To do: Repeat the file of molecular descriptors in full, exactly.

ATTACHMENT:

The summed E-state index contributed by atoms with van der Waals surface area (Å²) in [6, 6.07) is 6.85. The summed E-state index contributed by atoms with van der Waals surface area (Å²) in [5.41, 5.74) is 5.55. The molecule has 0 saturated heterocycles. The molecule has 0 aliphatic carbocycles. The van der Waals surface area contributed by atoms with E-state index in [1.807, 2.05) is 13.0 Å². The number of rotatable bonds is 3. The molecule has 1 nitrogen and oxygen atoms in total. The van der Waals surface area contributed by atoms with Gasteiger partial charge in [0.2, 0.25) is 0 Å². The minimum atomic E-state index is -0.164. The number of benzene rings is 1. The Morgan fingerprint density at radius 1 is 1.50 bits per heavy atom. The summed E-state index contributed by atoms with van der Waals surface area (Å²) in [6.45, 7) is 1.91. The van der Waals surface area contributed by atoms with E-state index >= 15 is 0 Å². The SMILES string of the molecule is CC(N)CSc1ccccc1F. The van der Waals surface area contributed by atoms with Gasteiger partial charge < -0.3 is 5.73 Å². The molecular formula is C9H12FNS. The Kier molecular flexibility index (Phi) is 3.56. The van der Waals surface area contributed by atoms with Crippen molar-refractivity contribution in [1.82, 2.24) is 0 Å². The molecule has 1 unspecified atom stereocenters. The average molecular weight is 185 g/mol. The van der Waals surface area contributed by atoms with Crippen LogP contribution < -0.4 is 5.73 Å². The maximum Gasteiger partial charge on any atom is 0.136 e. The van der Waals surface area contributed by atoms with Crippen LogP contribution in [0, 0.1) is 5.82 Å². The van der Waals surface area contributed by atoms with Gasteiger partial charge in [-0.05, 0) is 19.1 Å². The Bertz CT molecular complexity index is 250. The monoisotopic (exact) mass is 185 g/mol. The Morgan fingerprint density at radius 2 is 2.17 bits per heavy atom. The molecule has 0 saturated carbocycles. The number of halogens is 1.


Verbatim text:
The summed E-state index contributed by atoms with van der Waals surface area (Å²) in [6, 6.07) is 6.85. The summed E-state index contributed by atoms with van der Waals surface area (Å²) in [5.41, 5.74) is 5.55. The molecule has 0 saturated heterocycles. The molecule has 0 aliphatic carbocycles. The van der Waals surface area contributed by atoms with E-state index in [1.807, 2.05) is 13.0 Å². The number of rotatable bonds is 3. The molecule has 1 nitrogen and oxygen atoms in total. The van der Waals surface area contributed by atoms with Gasteiger partial charge in [0.2, 0.25) is 0 Å². The minimum atomic E-state index is -0.164. The number of benzene rings is 1. The Morgan fingerprint density at radius 1 is 1.50 bits per heavy atom. The summed E-state index contributed by atoms with van der Waals surface area (Å²) in [6.45, 7) is 1.91. The van der Waals surface area contributed by atoms with E-state index >= 15 is 0 Å². The SMILES string of the molecule is CC(N)CSc1ccccc1F. The van der Waals surface area contributed by atoms with Gasteiger partial charge < -0.3 is 5.73 Å². The molecular formula is C9H12FNS. The Kier molecular flexibility index (Phi) is 3.56. The van der Waals surface area contributed by atoms with Crippen molar-refractivity contribution in [1.82, 2.24) is 0 Å². The molecule has 1 unspecified atom stereocenters. The average molecular weight is 185 g/mol. The van der Waals surface area contributed by atoms with Crippen LogP contribution < -0.4 is 5.73 Å². The maximum Gasteiger partial charge on any atom is 0.136 e. The van der Waals surface area contributed by atoms with Crippen LogP contribution in [0, 0.1) is 5.82 Å². The van der Waals surface area contributed by atoms with Gasteiger partial charge in [-0.05, 0) is 19.1 Å². The Bertz CT molecular complexity index is 250. The monoisotopic (exact) mass is 185 g/mol. The Morgan fingerprint density at radius 2 is 2.17 bits per heavy atom. The molecule has 0 saturated carbocycles. The number of halogens is 1.